Wednesday, February 09, 2005

Hold that Tiger- M.I.A. as musical terrorist

Much has already been made over up-and-coming dancehall singer M.I.A. even before she's had anything more than a single officially released. The mixtape Piracy Funds Terrorism has already become an underground legend and her debut album Arular leaked out enough so that people were able to chant along with her new songs during recent gigs.

All of this would be noteworthy alone for coverage of the newest hot young star but there's more to the title of her mixtape than many fans think- most fans know about her connections to Elastica and Peaches but not about her family per se. Maya Arulpragasam originally hails from Sri Lanka, where her father was a member of the rebel group Tamil Tigers, fighting the government there and infamous for recruiting children for their cause. When the rest of her family fled to London, Maya didn't disavow her background, instead using it to fuel her own art. Though schoolmates would ridicule her strange tongue, Maya was smart enough to exploit her uniqueness to land a place in art school and eventually the music industry.

By now, most people know her bouncy single from last year "Galang" but so far, there's little talk of her political side. That's probably because her album isn't out yet but expect that to change once it's released. In a Club LK interview, she makes no bones about her politics, attacking American foreign policy, giving a shout-out to the PLO and defending the Tigers' actions.

The Sri Lanka conflict is still pretty obscure here in the West but I don't doubt that when her album comes out, various wing nuts will brand her some kind of terrorist and demand a boycott. Of course, such a thing may just boost her sales since it'll paint her as being "dangerous" and give her extra hip cache. As far as she's concerned, I'm sure she'll be gratified that she's helping to get some attention for the Tigers and I don't doubt that she's sincere in her support of them and other similar groups.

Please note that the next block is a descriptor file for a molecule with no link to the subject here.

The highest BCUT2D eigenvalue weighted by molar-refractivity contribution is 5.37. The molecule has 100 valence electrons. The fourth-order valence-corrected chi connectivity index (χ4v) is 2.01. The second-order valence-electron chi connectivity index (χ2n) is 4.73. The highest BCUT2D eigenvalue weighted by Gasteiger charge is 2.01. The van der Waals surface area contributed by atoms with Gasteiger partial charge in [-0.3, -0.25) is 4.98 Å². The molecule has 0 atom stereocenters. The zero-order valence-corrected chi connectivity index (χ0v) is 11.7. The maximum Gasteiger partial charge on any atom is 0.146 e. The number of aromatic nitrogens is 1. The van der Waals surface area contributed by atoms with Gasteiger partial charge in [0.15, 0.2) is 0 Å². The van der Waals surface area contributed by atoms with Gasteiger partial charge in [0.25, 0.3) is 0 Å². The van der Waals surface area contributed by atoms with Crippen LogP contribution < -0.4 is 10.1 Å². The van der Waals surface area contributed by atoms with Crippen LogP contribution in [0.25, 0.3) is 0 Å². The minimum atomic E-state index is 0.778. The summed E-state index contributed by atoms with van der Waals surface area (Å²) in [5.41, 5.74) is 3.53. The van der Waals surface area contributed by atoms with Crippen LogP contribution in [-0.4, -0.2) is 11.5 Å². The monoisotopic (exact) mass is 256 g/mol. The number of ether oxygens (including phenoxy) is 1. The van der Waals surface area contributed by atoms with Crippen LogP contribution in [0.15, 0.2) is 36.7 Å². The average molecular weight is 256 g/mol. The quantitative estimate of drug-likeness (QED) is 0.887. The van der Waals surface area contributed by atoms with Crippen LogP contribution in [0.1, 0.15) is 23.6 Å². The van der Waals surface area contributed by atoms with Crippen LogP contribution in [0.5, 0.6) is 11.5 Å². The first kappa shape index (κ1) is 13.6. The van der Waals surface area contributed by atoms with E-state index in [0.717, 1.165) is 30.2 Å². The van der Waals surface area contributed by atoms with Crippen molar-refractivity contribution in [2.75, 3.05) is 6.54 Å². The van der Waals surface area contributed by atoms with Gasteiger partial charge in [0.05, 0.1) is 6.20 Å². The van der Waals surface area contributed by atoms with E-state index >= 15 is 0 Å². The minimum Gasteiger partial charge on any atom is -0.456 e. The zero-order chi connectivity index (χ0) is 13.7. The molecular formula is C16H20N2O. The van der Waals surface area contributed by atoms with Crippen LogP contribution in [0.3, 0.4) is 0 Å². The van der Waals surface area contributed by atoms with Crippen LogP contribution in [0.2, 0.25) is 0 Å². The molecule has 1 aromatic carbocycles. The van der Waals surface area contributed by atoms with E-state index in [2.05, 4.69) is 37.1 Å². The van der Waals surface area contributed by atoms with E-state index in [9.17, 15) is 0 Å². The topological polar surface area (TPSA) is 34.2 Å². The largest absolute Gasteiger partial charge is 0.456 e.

What will be most fascinating will be to see if the deafening buzz that's surrounded her single and mixtape will lead to bigger commercial success even with her edgy political views. It didn't hurt Rage Against the Machine or Billy Bragg or (probably) Steve Earle but the rock, folk and country fields aren't the same as the dance realm. Hip-hop and reggae have had long histories of politicos so it's not much of a stretch to find social commentary there but M.I.A. isn't wholy in those worlds. Larger publications will undoubtedly feel compelled to chronicle her and even if they don't do their homework about her background, she'll no doubt bring it up: in an interview with the Independent last year, she likened mixtapes to guerilla action, which I'm sure warms the hearts of the RIAA. Even with the hype, she's still a cult figure at the moment and it will be interesting to see if she can get past that level despite of or thanks in part to her politics.

I have to say that I'm not entirely comfortable with what I've read about the Tigers' tactics so far (see this BBC report), no matter how admirable their cause might be. If you want to see their side of the story, the Tigers themselves have their own website. To be honest, I'm up in the air as to how I feel about M.I.A.'s art in relation to this though I like to think I can sometimes separate politics from music (i.e. Richard Wagner, Guns N' Roses). I hope to give her album a fair hearing in more ways than one.


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